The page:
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|Print List Price:||£7.99|
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The Bookshop That Floated Away Kindle Edition
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Top Customer Reviews
This is a book which reads like a modern fairy-tale, yet is never whimsical or clichéd. It is not just a recount of a bookshop but a book that challenges us all to consider our dreams and to wonder what would happen if we followed them. Set against a backdrop of waterways, the book allows us to see rural England from the viewpoint of its waterways: we see the reality of following dreams and also, first-hand, the problems and the issues these present.
This is truly a lovely book and is warmly recommended.
On the other hand, it transpires that being creative and loving literature does help to write books so you'd be wise to spend less than a tenner reading her story. Even better - try and find her barge (which could, of course, be anywhere from Barton to London to Paris to the Black Sea) and grab yourself a signed copy.
Good value, amusing and easy read; and, in these times of economic doom and gloom, an uplifting story of true British spirit in the face of adversity.
I wanted to much more than like it than I did but found myself reading a towpath-pace rather than as a dramatic page-turner. It tells a good story but in a way that I found not as animating as I wanted. But that's me - and not you. I can't hate this book or even dislike it - but I probably won't read it again and leave it in the often-used guest bedroom. But it did inspire to write a poem....so it must be 'okay'
She is clearly a book lover and the style reflects this - at times she waxes lyrical, at other times she takes a more prosaic approach, and the style wanders between this and a kind of bawdy humour. There is even an extended parody of Black Beauty in which she writes part of the story from the point of view of the canal boat (who is called Joseph). While this may seem ill-advised at first, it turns out to be one of the funniest sections of the book.
I think one or two other reviewers have been put off by the fact that this isn't a simple bucolic tale and instead includes some surreal flights of fancy and shifts of tone.. However I found the style to be perfect as it captures the personality of the author so well. And the rather beautifully constructed ending manages to be clever, satisfying and romantic all at once.
So, not everyone's cup of tea, but definitely mine.
Sarah is also a commitmentphobe .She is unwilling to commit to Stu yet still clings to him for help , financial , emotional and physical . But more seriously she is not willing to commit to growing up and being responsible for her own actions .This is what I found most difficult to deal with while reading this book . She has a dream and when a real bank turns her down she turns to the Bank Of Mummy and Daddy and they over indulge her by forking out £30 K .She gets credit from her suppliers but when the chips are down she shreds the bills and plays ostrich ! Eventually she has to resort to corporate whoredom [ her words ] and do a real job for a year to pay her debts , but has she repaid the Bank of Mummy and Daddy ? Has she repaid Stu ?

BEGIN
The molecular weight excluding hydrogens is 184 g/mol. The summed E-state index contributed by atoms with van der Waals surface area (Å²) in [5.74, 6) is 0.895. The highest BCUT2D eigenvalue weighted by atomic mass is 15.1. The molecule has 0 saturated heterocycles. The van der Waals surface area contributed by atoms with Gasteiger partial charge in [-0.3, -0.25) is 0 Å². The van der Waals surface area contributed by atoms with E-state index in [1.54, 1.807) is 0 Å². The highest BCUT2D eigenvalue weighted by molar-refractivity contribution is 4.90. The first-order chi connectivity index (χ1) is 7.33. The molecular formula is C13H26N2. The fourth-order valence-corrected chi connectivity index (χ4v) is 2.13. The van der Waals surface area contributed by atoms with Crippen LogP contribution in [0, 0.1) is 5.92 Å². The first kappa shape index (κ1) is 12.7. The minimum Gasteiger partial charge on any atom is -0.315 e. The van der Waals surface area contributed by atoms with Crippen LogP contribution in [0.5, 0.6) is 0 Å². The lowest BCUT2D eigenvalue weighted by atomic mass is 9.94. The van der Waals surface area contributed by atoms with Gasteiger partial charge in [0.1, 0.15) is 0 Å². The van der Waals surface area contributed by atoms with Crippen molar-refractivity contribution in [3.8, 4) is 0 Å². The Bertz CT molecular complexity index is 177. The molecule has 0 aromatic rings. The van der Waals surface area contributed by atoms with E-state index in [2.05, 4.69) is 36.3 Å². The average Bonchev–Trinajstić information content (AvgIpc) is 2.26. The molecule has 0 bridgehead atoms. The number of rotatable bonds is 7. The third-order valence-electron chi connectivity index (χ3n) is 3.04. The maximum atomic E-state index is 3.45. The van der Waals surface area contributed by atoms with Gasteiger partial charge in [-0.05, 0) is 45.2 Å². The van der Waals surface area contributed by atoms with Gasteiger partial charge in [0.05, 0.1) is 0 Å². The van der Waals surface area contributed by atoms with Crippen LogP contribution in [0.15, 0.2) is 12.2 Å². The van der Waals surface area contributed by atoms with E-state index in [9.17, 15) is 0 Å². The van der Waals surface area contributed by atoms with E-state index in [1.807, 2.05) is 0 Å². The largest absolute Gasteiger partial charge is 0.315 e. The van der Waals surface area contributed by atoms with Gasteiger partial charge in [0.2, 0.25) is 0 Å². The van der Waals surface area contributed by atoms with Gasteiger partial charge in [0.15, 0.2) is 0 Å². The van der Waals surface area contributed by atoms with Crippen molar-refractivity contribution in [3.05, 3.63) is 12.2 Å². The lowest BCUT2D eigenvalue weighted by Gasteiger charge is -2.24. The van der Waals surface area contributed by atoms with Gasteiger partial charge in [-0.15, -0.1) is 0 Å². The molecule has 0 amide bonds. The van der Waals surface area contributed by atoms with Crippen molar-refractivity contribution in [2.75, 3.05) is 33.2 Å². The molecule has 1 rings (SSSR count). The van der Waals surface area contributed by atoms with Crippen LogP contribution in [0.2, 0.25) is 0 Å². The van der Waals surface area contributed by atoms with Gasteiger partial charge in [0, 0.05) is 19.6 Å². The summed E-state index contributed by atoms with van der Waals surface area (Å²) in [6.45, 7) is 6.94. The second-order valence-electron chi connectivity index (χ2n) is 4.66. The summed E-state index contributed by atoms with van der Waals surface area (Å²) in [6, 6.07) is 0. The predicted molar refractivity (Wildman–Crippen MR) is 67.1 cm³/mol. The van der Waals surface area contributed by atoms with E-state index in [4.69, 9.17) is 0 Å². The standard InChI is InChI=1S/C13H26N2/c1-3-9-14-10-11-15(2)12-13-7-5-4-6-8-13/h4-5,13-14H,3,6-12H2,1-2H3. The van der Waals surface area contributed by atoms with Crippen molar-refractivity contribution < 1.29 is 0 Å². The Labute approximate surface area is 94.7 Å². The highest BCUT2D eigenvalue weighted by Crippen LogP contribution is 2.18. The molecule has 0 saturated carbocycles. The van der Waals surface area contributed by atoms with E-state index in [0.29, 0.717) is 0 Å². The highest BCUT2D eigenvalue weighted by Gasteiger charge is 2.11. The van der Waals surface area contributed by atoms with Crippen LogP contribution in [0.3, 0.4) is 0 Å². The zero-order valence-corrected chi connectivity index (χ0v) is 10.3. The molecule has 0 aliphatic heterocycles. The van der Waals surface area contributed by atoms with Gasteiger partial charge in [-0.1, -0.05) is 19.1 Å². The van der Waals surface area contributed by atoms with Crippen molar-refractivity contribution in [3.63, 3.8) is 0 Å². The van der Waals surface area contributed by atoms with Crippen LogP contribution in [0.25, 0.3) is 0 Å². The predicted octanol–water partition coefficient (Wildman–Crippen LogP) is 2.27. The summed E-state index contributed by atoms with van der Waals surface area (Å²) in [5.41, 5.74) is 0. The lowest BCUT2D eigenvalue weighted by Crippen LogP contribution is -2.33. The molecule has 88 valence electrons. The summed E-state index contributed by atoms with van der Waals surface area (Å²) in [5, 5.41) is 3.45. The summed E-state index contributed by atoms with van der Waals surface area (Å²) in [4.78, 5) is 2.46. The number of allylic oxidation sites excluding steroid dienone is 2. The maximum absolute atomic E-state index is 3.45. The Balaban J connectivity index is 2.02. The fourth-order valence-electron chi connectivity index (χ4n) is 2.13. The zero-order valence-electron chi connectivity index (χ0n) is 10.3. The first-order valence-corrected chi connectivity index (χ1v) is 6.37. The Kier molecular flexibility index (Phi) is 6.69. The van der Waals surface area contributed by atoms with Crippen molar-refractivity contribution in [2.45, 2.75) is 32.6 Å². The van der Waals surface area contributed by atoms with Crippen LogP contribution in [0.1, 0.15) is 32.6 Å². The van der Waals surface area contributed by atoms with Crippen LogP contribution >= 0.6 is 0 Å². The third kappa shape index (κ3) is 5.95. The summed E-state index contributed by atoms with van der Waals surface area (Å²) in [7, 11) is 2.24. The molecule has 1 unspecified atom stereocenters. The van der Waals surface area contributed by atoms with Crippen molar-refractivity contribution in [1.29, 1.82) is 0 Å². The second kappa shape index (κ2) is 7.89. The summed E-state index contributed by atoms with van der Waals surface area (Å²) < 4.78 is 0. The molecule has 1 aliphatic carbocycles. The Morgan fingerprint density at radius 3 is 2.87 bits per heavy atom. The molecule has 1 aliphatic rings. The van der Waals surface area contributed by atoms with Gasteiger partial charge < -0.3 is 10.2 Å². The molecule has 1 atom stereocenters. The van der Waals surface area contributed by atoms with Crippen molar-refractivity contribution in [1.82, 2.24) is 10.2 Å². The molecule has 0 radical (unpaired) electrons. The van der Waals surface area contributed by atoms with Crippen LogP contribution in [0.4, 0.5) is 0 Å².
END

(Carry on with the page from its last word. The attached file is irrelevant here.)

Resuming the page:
Sarah dreams of boating to Paris , I hope it comes off for her but I would not feel any sense of achievement if I did it by sponging off others . But that may be because I wasn't raised in this selfish generation !!
And like another reviewer asked , 'Why didn't she use the toilet cassette /', probably just playing Petra Pan again .
Most Recent Customer Reviews
Summary of the Book:
Sarah Henshaw is a bookseller, but no ordinary book seller! SH takes the business to new places when she opens 'The Book Barge'. Read more
Sarah writes this story with such insight about life on a narrowboat! It makes the reader conjure up the events as they happen in the mind. Read morePublished 3 months ago by S. D. Pickett
I was pleased to receive a copy of this book as a Christmas present, because I'd heard a lot about the Book Barge, of which this is a memoir, though I'd never come across it in... Read morePublished 7 months ago by Debbie Young
Mostly unputdownable..original and slightly weird at times but generally very informative re: dealing with waterways and people generally singlehandedly.Published 8 months ago by Hellsbells71
I like stories about canals, and boats, and books. It ticked all the boxes for me.Published 11 months ago by Anthony W Brown
I lost patience with this book it is so disorganised.It has a certain eccentric charm but if you have any love of the waterways and narowboats you quickly become disillusioned... Read morePublished 15 months ago by MONIKA TOMLINSON
Excellent inspiring work by the author who made an unconventional career choice . A great read that I could not put downPublished 15 months ago by David Riley
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